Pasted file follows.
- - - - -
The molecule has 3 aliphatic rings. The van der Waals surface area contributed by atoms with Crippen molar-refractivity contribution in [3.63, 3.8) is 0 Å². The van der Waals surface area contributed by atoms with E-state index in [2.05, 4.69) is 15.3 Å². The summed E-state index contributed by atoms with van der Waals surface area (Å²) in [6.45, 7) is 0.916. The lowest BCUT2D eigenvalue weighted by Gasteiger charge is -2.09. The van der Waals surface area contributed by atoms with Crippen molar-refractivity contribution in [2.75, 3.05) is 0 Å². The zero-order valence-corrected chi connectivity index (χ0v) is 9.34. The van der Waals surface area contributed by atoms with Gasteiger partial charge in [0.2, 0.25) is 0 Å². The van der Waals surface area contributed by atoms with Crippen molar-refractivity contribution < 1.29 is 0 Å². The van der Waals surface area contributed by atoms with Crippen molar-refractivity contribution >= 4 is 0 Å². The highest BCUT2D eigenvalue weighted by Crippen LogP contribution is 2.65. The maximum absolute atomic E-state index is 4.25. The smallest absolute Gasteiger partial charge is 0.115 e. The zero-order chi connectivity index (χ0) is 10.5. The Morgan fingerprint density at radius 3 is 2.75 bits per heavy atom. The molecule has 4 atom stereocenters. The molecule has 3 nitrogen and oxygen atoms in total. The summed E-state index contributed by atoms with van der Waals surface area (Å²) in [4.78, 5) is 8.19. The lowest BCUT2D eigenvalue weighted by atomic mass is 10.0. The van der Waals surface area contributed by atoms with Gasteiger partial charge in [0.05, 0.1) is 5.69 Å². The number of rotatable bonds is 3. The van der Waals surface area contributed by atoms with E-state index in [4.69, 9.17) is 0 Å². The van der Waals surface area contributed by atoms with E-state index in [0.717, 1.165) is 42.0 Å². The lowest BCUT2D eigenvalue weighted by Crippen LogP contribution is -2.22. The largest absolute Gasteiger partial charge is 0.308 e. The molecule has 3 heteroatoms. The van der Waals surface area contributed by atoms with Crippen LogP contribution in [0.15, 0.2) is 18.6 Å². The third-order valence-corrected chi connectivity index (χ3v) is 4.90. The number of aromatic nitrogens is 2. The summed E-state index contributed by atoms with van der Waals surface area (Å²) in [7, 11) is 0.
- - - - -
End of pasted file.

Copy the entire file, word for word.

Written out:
The molecule has 3 aliphatic rings. The van der Waals surface area contributed by atoms with Crippen molar-refractivity contribution in [3.63, 3.8) is 0 Å². The van der Waals surface area contributed by atoms with E-state index in [2.05, 4.69) is 15.3 Å². The summed E-state index contributed by atoms with van der Waals surface area (Å²) in [6.45, 7) is 0.916. The lowest BCUT2D eigenvalue weighted by Gasteiger charge is -2.09. The van der Waals surface area contributed by atoms with Crippen molar-refractivity contribution in [2.75, 3.05) is 0 Å². The zero-order valence-corrected chi connectivity index (χ0v) is 9.34. The van der Waals surface area contributed by atoms with Gasteiger partial charge in [0.2, 0.25) is 0 Å². The van der Waals surface area contributed by atoms with Crippen molar-refractivity contribution < 1.29 is 0 Å². The van der Waals surface area contributed by atoms with Crippen molar-refractivity contribution >= 4 is 0 Å². The highest BCUT2D eigenvalue weighted by Crippen LogP contribution is 2.65. The maximum absolute atomic E-state index is 4.25. The smallest absolute Gasteiger partial charge is 0.115 e. The zero-order chi connectivity index (χ0) is 10.5. The Morgan fingerprint density at radius 3 is 2.75 bits per heavy atom. The molecule has 4 atom stereocenters. The molecule has 3 nitrogen and oxygen atoms in total. The summed E-state index contributed by atoms with van der Waals surface area (Å²) in [4.78, 5) is 8.19. The lowest BCUT2D eigenvalue weighted by atomic mass is 10.0. The van der Waals surface area contributed by atoms with Gasteiger partial charge in [0.05, 0.1) is 5.69 Å². The number of rotatable bonds is 3. The van der Waals surface area contributed by atoms with E-state index in [4.69, 9.17) is 0 Å². The van der Waals surface area contributed by atoms with E-state index in [0.717, 1.165) is 42.0 Å². The lowest BCUT2D eigenvalue weighted by Crippen LogP contribution is -2.22. The largest absolute Gasteiger partial charge is 0.308 e. The molecule has 3 heteroatoms. The van der Waals surface area contributed by atoms with Crippen LogP contribution in [0.15, 0.2) is 18.6 Å². The third-order valence-corrected chi connectivity index (χ3v) is 4.90. The number of aromatic nitrogens is 2. The summed E-state index contributed by atoms with van der Waals surface area (Å²) in [7, 11) is 0.